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Next up:  LEWISTON (IDAHO) AND CLARKSTON (WASHINGTON):  CAN YOU GUESS WHO THEY ARE NAMED AFTER?

 

 

 

 

 

AMERICAN EMPRESS PRE-CRUISE: SPECTACULAR SPOKANE

One year ago, before taking the American Queen on the three-week “Mighty Mississippi” cruise and American Queen Steamboat Company’s newest paddle wheeler, American Duchess (again, on the Mississippi), we had booked a cruise on the American Empress.  After having such great experiences last summer and in January on the other two paddlewheelers, we were looking forward with great anticipation to cruising the Snake and Columbia rivers aboard the company’s second boat in their three-boat fleet.

We chose an east to west itinerary rather than the reverse, which was a good call.  The eastern part of Washington is barren desert with an annual rainfall averaging about ten inches.  As you travel west, the scenery becomes much more lush and green, thanks to the 70+ inches of rain falling closer to the coast.  During our cruise, it got prettier each day as we made our way from Clarkston to Richland, and then to Stevenson and Astoria, before disembarkation.  (The Dalles, Oregon, was also on the itinerary; however, the water level was too high to stop there.)

Prior to boarding the river boat, we spent one night on our own in Spokane at the Ruby 2 and then stayed another night with the other American Empress passengers at the Historic Davenport Hotel, just a short walk away.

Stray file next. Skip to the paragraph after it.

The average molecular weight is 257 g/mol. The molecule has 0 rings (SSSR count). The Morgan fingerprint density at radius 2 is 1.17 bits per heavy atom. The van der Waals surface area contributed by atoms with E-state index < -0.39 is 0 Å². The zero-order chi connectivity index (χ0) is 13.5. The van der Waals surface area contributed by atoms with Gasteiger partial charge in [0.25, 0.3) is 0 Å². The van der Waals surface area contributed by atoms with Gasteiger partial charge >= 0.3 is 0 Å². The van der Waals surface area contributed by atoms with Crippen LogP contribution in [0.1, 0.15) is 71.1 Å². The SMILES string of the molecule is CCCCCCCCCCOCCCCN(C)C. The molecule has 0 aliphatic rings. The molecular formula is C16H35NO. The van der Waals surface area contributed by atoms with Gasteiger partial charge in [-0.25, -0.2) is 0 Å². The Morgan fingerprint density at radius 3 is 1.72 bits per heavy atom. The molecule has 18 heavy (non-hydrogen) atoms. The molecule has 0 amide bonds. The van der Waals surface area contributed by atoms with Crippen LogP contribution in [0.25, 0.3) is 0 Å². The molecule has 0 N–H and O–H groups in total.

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The Ruby 2 was in a great location and quite a bit more budget-friendly than the Davenport.  We figured being totally spoiled for one night would be more than enough for us, since we were perfectly happy in our clean, comfortable, and quiet room at the Ruby 2.

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The view from our room at night.  The old steam plant across the street has been renovated and now has a restaurant, shops, and offices.

As luck would have it, we arrived in town on the morning of Spokane’s annual Lilac Festival, and the evening parade was routed just a block away from our hotel.  This was such a big deal in this city of 208,000 residents that people started staking out their viewing spot the night before by leaving lawn chairs on the curb.  By the time we arrived, there were colorful rows of canvas-backed chairs covering the entire parade route in the downtown city center!

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Lilac Festival Parade